Female hormones may affect symptoms
The following articles are reposts from the old LymeNet FLASH board. The researcher mentioned is Marylynn Barkley, MD, PhD, UC Davis Section of Neurobiology, Physiology, & Behavior.
How female hormones may affect symptoms ~ See page 31
THE LYME TIMES- Publication of the Lyme Disease Resource Center
Marylynn Barkley, MD. PhD, UC Davis Section of Neurobiology, Physiology & Behavior,is conducting a study on the relation of female hormones to the waxing and waning of Lyme disease symptoms. She has observed an intensification of night sweats (diaphoresis) in women with Lyme disease immediately before and during the menses. At the end of the menstrual cycle, there is a precipitous decline in ovarian steroid hormones which triggers the shedding of the uterine lining. During this period, recognition of Borrelia antigen by the Lyme Urine Antigen Test (LUAT) also reaches a peak, and cytokine levels are above normal.
Night sweats are thought to reflect activation of the immune system and have historically been used to monitor infections in patients with tuberculosis, malaria, and other diseases. Dr. Barkley discussed a patient whose classical Lyme disease symptoms were not recognized until 18 months after an initial flulike illness. The patient. initially seronegative, became positive after an empiric trial of antibiotic therapy. She experienced regularly occurring night sweats which were measured according to an objective scale for intensity (level 4: most intense, IOcc fluid could be wrung out of garment, to level 1: only front of garment was wet).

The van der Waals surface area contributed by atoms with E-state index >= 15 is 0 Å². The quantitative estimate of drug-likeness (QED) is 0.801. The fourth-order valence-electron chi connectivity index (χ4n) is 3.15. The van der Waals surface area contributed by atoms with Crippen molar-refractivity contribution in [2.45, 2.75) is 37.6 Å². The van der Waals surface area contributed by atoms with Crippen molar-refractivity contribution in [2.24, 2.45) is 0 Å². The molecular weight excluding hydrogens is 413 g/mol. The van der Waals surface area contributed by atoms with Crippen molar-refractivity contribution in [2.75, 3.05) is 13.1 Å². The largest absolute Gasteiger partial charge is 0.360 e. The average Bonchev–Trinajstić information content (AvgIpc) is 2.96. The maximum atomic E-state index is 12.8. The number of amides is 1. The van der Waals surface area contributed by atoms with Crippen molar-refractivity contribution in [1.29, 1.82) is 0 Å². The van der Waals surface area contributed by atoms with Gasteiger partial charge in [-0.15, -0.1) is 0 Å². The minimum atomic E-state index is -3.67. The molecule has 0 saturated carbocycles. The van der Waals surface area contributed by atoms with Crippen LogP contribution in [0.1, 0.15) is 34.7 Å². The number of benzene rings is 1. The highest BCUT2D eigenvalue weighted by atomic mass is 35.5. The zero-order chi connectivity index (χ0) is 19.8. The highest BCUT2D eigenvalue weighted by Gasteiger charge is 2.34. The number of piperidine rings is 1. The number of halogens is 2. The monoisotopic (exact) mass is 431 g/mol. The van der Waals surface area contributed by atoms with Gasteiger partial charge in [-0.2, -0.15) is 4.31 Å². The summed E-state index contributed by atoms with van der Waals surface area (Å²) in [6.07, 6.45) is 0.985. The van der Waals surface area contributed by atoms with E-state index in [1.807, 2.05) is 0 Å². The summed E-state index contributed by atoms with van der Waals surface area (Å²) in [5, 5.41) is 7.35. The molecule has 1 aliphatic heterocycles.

Data recorded over a two-year period showed intensification of night sweats (more level 4 events) in a cyclic pattern coinciding with the decline of ovarian hormones and the onset of the menses. Over time the intensity of the night sweats lessened, suggesting response to therapy. Continuing her study with another patient. Dr. Barkeley wanted to discover whether there was an objective relationship between progestin levels and Bb antigen activity. Using the LUAT, she discovered an increased recognition of Bb antigen as progesterone levels fell.
In a further study of 26 women, 21 reported night sweats, and of those who kept records, the most intense night sweats were in association with menstruation. She also discovered a significant correlation with intensification of Lyme disease symptomatology (arthralgia, myalgia, cognitive deficits, fatigue) around the same time.